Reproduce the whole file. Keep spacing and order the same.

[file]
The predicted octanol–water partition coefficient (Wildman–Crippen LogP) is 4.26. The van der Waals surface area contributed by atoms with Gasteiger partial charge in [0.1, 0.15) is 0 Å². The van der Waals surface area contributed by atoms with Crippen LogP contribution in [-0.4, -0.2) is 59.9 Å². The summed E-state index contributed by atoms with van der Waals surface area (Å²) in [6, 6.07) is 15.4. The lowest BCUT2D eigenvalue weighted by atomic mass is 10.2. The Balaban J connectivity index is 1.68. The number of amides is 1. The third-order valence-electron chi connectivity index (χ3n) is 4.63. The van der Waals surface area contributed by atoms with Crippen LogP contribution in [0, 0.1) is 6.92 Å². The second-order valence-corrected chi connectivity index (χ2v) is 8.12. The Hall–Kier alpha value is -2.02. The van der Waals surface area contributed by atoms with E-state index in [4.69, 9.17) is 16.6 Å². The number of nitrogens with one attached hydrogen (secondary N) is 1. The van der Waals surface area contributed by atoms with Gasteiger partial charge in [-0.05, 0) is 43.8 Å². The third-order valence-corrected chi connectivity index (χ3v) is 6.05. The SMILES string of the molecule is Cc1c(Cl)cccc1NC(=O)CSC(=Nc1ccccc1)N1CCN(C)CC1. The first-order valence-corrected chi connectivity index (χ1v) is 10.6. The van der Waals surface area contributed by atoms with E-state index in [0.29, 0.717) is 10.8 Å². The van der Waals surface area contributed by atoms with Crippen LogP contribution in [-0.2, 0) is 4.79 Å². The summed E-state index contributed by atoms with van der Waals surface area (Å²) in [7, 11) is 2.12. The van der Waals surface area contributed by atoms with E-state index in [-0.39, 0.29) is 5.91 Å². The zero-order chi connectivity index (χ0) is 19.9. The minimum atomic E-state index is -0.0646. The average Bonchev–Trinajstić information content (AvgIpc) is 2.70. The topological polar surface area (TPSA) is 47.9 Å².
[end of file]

The predicted octanol–water partition coefficient (Wildman–Crippen LogP) is 4.26. The van der Waals surface area contributed by atoms with Gasteiger partial charge in [0.1, 0.15) is 0 Å². The van der Waals surface area contributed by atoms with Crippen LogP contribution in [-0.4, -0.2) is 59.9 Å². The summed E-state index contributed by atoms with van der Waals surface area (Å²) in [6, 6.07) is 15.4. The lowest BCUT2D eigenvalue weighted by atomic mass is 10.2. The Balaban J connectivity index is 1.68. The number of amides is 1. The third-order valence-electron chi connectivity index (χ3n) is 4.63. The van der Waals surface area contributed by atoms with Crippen LogP contribution in [0, 0.1) is 6.92 Å². The second-order valence-corrected chi connectivity index (χ2v) is 8.12. The Hall–Kier alpha value is -2.02. The van der Waals surface area contributed by atoms with E-state index in [4.69, 9.17) is 16.6 Å². The number of nitrogens with one attached hydrogen (secondary N) is 1. The van der Waals surface area contributed by atoms with Gasteiger partial charge in [-0.05, 0) is 43.8 Å². The third-order valence-corrected chi connectivity index (χ3v) is 6.05. The SMILES string of the molecule is Cc1c(Cl)cccc1NC(=O)CSC(=Nc1ccccc1)N1CCN(C)CC1. The first-order valence-corrected chi connectivity index (χ1v) is 10.6. The van der Waals surface area contributed by atoms with E-state index in [0.29, 0.717) is 10.8 Å². The van der Waals surface area contributed by atoms with Crippen LogP contribution in [-0.2, 0) is 4.79 Å². The summed E-state index contributed by atoms with van der Waals surface area (Å²) in [7, 11) is 2.12. The van der Waals surface area contributed by atoms with E-state index in [-0.39, 0.29) is 5.91 Å². The zero-order chi connectivity index (χ0) is 19.9. The minimum atomic E-state index is -0.0646. The average Bonchev–Trinajstić information content (AvgIpc) is 2.70. The topological polar surface area (TPSA) is 47.9 Å².